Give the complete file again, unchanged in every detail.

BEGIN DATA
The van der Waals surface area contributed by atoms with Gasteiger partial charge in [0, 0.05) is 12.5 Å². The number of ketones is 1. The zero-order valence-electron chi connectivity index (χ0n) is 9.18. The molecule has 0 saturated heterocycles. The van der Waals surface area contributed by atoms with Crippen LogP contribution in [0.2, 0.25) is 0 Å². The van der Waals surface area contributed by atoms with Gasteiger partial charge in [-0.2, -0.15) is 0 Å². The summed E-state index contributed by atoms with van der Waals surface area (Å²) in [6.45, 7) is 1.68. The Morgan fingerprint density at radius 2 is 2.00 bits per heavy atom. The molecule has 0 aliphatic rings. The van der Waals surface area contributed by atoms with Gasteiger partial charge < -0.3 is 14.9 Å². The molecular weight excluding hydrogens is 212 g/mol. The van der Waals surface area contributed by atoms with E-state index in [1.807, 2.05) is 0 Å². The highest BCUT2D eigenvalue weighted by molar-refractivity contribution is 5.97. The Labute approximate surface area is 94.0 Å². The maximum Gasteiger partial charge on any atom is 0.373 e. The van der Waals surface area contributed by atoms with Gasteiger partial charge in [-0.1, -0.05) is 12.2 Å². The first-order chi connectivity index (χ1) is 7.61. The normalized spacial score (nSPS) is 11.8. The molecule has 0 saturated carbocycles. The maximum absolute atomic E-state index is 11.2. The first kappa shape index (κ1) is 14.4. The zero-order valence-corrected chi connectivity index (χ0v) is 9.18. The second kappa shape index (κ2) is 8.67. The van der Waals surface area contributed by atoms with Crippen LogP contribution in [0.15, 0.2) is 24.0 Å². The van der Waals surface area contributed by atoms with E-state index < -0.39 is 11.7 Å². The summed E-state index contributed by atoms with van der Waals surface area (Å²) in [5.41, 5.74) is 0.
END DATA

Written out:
The van der Waals surface area contributed by atoms with Gasteiger partial charge in [0, 0.05) is 12.5 Å². The number of ketones is 1. The zero-order valence-electron chi connectivity index (χ0n) is 9.18. The molecule has 0 saturated heterocycles. The van der Waals surface area contributed by atoms with Crippen LogP contribution in [0.2, 0.25) is 0 Å². The van der Waals surface area contributed by atoms with Gasteiger partial charge in [-0.2, -0.15) is 0 Å². The summed E-state index contributed by atoms with van der Waals surface area (Å²) in [6.45, 7) is 1.68. The Morgan fingerprint density at radius 2 is 2.00 bits per heavy atom. The molecule has 0 aliphatic rings. The van der Waals surface area contributed by atoms with Gasteiger partial charge < -0.3 is 14.9 Å². The molecular weight excluding hydrogens is 212 g/mol. The van der Waals surface area contributed by atoms with E-state index in [1.807, 2.05) is 0 Å². The highest BCUT2D eigenvalue weighted by molar-refractivity contribution is 5.97. The Labute approximate surface area is 94.0 Å². The maximum Gasteiger partial charge on any atom is 0.373 e. The van der Waals surface area contributed by atoms with Gasteiger partial charge in [-0.1, -0.05) is 12.2 Å². The first-order chi connectivity index (χ1) is 7.61. The normalized spacial score (nSPS) is 11.8. The molecule has 0 saturated carbocycles. The maximum absolute atomic E-state index is 11.2. The first kappa shape index (κ1) is 14.4. The zero-order valence-corrected chi connectivity index (χ0v) is 9.18. The second kappa shape index (κ2) is 8.67. The van der Waals surface area contributed by atoms with Crippen LogP contribution in [0.15, 0.2) is 24.0 Å². The van der Waals surface area contributed by atoms with E-state index < -0.39 is 11.7 Å². The summed E-state index contributed by atoms with van der Waals surface area (Å²) in [5.41, 5.74) is 0.